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Lafcadio Hearn (小泉八雲) & Japan

Patrick Lafcadio Hearn (27 June 1850 – 26 September 1904), also known as Koizumi Yakumo (小泉八雲) after gaining Japanese citizenship, was an author, best known for his books about Japan. He is especially well-known for his collections of Japanese legends and ghost stories, such as Kwaidan: Stories and Studies of Strange Things.
File:Lafcadio Hearn.jpg
(Lafcadio Hearn, shown with Koizumi Setsu. Note the way he is facing - he always
preferred to be photographed this way so that his left eye could not be seen.)

In 1890, Hearn went to Japan with a commission as a newspaper correspondent, which was quickly broken off. It was in Japan, however, that he found his home and his greatest inspiration. Through the goodwill of Basil Hall Chamberlain, Hearn gained a teaching position in the summer of 1890 at the Shimane Prefectural Common Middle School and Normal School in Matsue, a town in western Japan on the coast of the Sea of Japan. Most Japanese identify Hearn with Matsue, as it was here that his image of Japan was molded. Today, the Lafcadio Hearn Memorial Museum and his old residence are still two of Matsue's most popular tourist attractions. During his 15-month stay in Matsue, Hearn married Koizumi Setsu, the daughter of a local samurai family, and became a naturalized Japanese, taking the name Koizumi Yakumo.
http://npo-idn.com/new-merumaga/0301hyousi.jpg

In late 1891, Hearn took another teaching position in Kumamoto, Kyushu, at the Fifth Higher Middle School, where he spent the next three years and completed his book Glimpses of Unfamiliar Japan (1894). In October 1894 he secured a journalism position with the English-language Kobe Chronicle, and in 1896, with some assistance from Chamberlain, he began teaching English literature at Tokyo (Imperial) University, a post he held until 1903. In 1904, he was a professor at Waseda University. On September 26, 1904, he died of heart failure at the age of 54.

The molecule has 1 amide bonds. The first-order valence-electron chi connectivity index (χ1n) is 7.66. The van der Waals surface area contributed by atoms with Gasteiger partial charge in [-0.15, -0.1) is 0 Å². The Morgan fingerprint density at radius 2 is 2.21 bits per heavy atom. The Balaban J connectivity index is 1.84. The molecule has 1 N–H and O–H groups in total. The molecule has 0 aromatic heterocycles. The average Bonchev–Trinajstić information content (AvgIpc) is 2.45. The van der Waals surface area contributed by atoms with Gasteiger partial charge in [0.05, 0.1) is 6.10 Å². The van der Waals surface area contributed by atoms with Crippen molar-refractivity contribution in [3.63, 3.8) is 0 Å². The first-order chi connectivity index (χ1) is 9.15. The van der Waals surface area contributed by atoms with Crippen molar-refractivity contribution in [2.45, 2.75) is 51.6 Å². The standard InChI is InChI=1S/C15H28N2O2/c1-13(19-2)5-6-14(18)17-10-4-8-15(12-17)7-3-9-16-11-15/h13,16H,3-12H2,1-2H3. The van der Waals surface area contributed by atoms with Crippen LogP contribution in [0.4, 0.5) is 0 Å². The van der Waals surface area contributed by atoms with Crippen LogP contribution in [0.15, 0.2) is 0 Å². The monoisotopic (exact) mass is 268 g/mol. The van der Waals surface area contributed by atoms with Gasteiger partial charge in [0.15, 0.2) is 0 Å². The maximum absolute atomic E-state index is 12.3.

http://pds.exblog.jp/pds/1/200905/01/74/e0130574_1942911.jpg

In the late 19th century Japan was still largely unknown and exotic to the Western world. However, with the introduction of Japanese aesthetics, particularly at the Paris World's Fair of 1900, the West developed an insatiable appetite for exotic Japan. Consequently, Hearn became known to the world through the depth, originality, sincerity, and charm of his writings. In later years, some critics would accuse Hearn of exoticizing Japan, but as the man who offered the West some of its first glimpses into pre-industrial and Meiji Era Japan, his work still offers valuable insight today.

By T.S. on July 27, 2010
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